Monday, July 20, 2015

Wearing blinders -- a study on Martha


As Jesus and his disciples were on their way, he came to a village where a woman named Martha opened her home to him.  She had a sister called Mary, who sat at the Lord’s feet listening to what he said.  But Martha was distracted by all the preparations that had to be made. She came to him and asked, “Lord, don’t you care that my sister has left me to do the work by myself? Tell her to help me!”
 “Martha, Martha,” the Lord answered, “you are worried and upset about many things,  but few things are needed—or indeed only one. Mary has chosen what is better, and it will not be taken away from her.”
(Luke 10:38-42)

We also studied Martha in our studies in John's gospel. Remember in the 11th chapter, when Lazarus was raised from the dead? Just before that happened, we hear Martha and Jesus talking:

When Martha heard that Jesus was coming, she went out to meet him, but Mary stayed at home.
21 “Lord,” Martha said to Jesus, “if you had been here, my brother would not have died. 22 But I know that even now God will give you whatever you ask.”
23 Jesus said to her, “Your brother will rise again.”
24 Martha answered, “I know he will rise again in the resurrection at the last day.”
25 Jesus said to her, “I am the resurrection and the life. The one who believes in me will live, even though they die; 26 and whoever lives by believing in me will never die. Do you believe this?”
27 “Yes, Lord,” she replied, “I believe that you are the Messiah, the Son of God, who is to come into the world.”

But then, when Jesus asks for the stone to be rolled away, we hear this:

But, Lord,” said Martha, the sister of the dead man, “by this time there is a bad odor, for he has been there four days.”
40 Then Jesus said, “Did I not tell you that if you believe, you will see the glory of God?”

Remember what "blinders" are? You might never have seen them used, but maybe you have heard of them, or seen them in a movie? Pieces of leather attached to the horse's bridle, they block out the sight of what is behind (and in some cases, beside) the horse. They allow the horse to focus on where he is going, and not be frightened by something that suddenly looms up beside or behind him.

In human terms, blinders could be good or bad. Of course, we're speaking figuratively, since we don't wear leather bridles with bits and reins. But looking at the analogy, we could say that blinders could be a positive thing, if they allow us to focus on what's at hand -- the task before us -- and block out things that would cause us worry or harm. If we look at them another way, blinders could be something that we should actually remove -- so that we can see the "big picture" and not be accused of having a narrow field of vision, missing out on some important things.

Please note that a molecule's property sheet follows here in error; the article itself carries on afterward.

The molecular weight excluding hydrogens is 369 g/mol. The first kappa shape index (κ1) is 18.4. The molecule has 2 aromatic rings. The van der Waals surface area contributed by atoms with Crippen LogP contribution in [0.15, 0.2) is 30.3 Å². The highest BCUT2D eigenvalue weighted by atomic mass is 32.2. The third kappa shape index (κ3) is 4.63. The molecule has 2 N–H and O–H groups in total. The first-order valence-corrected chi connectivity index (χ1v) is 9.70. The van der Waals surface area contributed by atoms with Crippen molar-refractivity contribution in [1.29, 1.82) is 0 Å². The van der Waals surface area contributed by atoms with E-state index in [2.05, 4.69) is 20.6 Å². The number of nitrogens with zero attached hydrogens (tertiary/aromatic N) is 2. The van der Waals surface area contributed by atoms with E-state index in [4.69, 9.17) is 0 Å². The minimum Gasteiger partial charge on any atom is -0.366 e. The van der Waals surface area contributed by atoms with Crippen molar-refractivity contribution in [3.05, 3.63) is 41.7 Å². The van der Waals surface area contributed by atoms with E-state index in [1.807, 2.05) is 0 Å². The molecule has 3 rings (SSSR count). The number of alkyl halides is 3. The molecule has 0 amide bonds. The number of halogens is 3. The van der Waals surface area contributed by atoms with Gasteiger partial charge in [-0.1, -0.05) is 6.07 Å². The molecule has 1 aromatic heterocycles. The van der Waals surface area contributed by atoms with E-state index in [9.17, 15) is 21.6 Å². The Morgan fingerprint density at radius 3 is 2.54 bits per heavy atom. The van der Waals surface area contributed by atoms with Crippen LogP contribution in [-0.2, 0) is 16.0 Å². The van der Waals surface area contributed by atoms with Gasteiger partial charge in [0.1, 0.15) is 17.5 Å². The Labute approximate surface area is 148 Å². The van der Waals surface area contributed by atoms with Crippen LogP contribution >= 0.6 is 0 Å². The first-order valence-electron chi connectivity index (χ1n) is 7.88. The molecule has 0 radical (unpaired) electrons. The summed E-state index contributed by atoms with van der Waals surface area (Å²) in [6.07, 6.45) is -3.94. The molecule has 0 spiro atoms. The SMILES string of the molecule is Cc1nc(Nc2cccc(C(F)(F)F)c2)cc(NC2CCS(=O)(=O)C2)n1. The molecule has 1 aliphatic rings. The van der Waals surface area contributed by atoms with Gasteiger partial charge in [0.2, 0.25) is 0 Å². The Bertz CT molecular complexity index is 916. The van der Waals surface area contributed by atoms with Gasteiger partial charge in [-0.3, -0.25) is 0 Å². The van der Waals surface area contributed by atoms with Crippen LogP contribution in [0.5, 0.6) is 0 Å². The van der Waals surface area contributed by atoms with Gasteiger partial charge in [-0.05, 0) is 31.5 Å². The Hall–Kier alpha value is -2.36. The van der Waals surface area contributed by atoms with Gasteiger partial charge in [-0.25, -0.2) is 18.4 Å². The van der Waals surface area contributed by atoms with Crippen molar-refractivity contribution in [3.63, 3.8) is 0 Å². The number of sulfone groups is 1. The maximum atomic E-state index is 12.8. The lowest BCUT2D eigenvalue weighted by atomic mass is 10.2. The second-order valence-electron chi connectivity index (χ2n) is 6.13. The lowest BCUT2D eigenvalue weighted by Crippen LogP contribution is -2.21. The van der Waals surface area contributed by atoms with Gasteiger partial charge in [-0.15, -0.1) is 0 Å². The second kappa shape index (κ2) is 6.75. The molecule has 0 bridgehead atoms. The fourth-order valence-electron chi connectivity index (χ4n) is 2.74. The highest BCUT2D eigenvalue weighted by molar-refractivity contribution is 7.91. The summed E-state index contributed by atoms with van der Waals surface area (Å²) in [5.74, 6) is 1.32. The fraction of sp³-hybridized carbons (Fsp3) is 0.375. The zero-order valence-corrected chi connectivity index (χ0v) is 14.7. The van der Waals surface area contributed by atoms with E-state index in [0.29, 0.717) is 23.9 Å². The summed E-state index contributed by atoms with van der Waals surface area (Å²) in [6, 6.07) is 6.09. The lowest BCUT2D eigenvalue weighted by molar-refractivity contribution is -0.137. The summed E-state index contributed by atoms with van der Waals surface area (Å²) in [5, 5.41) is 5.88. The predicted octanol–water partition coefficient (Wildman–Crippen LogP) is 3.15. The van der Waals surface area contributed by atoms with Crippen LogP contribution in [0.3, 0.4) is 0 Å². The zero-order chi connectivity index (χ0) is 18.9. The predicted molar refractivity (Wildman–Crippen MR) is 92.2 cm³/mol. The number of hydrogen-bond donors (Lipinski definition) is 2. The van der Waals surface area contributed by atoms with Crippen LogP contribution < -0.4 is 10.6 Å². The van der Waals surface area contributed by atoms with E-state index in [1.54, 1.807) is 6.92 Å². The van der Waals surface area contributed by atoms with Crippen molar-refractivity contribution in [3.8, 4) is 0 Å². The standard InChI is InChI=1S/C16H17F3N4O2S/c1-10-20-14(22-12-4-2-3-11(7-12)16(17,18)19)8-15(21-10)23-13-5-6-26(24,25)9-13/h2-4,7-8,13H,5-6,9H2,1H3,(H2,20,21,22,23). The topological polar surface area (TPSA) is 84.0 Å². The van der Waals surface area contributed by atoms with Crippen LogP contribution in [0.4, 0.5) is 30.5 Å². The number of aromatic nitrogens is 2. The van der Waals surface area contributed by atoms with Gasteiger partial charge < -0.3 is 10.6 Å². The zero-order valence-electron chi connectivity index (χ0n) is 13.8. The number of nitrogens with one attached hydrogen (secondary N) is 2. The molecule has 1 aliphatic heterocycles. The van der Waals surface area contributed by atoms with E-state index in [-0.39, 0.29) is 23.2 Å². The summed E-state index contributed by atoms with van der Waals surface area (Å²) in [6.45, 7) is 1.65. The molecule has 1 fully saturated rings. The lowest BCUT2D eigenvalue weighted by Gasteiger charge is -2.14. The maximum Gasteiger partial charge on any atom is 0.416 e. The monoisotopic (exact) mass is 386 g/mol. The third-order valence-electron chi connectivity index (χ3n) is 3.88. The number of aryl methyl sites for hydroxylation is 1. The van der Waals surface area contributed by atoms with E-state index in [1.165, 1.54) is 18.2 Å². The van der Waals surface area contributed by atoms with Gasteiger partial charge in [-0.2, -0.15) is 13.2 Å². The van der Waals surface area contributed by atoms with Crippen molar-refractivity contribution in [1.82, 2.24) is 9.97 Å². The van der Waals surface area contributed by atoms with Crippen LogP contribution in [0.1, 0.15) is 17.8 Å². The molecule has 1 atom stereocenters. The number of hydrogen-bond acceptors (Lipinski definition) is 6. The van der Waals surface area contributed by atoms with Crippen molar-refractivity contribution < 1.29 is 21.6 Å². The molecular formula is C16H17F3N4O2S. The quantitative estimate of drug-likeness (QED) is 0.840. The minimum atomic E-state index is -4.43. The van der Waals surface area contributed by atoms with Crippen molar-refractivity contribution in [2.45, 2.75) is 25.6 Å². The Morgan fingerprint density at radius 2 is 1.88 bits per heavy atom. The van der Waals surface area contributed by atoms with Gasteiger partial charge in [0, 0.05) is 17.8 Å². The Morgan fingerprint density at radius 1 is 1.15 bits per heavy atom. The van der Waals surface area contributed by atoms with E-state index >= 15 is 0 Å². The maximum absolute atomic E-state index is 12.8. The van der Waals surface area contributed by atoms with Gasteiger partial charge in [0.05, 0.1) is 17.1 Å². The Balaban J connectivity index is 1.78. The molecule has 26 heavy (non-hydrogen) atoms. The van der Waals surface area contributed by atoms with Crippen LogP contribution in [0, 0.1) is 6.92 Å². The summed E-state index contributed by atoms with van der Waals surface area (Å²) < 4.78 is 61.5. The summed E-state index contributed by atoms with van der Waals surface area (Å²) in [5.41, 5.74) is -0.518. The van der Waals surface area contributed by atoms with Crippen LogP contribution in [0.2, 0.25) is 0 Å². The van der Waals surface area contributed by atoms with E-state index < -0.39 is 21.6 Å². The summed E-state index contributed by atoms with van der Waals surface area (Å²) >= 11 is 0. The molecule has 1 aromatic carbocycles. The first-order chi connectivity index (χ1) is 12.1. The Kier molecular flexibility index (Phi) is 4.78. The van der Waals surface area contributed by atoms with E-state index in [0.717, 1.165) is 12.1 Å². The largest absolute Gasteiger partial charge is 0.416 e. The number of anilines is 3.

Martha is a good study for us; we're going to learn a lot from her!

Let's dive in!

Martha watched her serving girls scurry about, tugging on the grass mats under the tables, fluffing up the cushions on the divans where the guests would recline to eat. Suddenly rolling up the sleeves of her outer garment, she said, "Miriam, no, no, that's not right! It needs to be like this!" and instructed the girl on how the table utensils should be arranged. Place the bowls there, and the small jugs for olive oil and other condiments here on the side, and Oh! Don't forget to check the screens in the decanters . . . how embarrassing it would be to begin to pour the wine and find debris in the screen! Oy.

Stepping back, she caught a whiff of the aromas from the kitchen, and remembered the stew. Rushing into the melee of cooks and assistants, her imposing figure commanded respect. They gave way to her, to let her come closest to the cooking vessel. Handing his mistress a wooden ladle, the cook watched her face intently. Was the stew flavorful enough? Was the broth hearty? Would she smile and nod approval, or frown, and say to add an ingredient? Only occasions such as this, or perhaps a festival, would find the use of meat at a meal . . . usually the evening meal was vegetables, bread, platters of figs and dates . . . to have Jesus come to the house meant that special hospitality would be extended, and special things offered at the meal!

The cook had nothing to fear. Martha handed the ladle back to him with a smile, and patted his shoulder, "Excellent!"  An audible sigh of relief was heard from all those assembled, and as Martha looked around, she told them all how important it was for this meal to be "just right." As she walked back toward the banquet and reception room, she caught a glimpse of two girls giggling and wiping down the pottery to be used. A jug slipped from one girl's fingers and shattered on the tile floor! The girl glanced furtively about and then began to gather up the pieces. She was startled to find her mistress bending beside her, picking up shards of pottery. Biting her lip, she murmured an apology for her clumsiness. She was expecting to be punished, but Martha, tight-lipped, simply told her to make certain it did not happen again.

As she straightened up, Martha caught a glimpse through the archway, of Jesus and the disciples in the courtyard of the house. Seated at Jesus' feet was her sister, Mary. Her gaze never left His face as she drank in all that He said.

Exasperated, Martha entered the courtyard and approached the group. "Lord, don't you care that my sister has left me to do the work by myself? Tell her to help me!"

We are probably all familiar with His answer, but hopefully the next time we study, we will glean some new insights and apply them to our own lives.

See you next time!

1 comment:

Austin Towers said...

A bit of a conundrum! Do we busy ourselves with much activity to prepare for our very important guest, or do we spend time with the guest and risk social embarrassment? I guess it depends on how well we know the guest! xx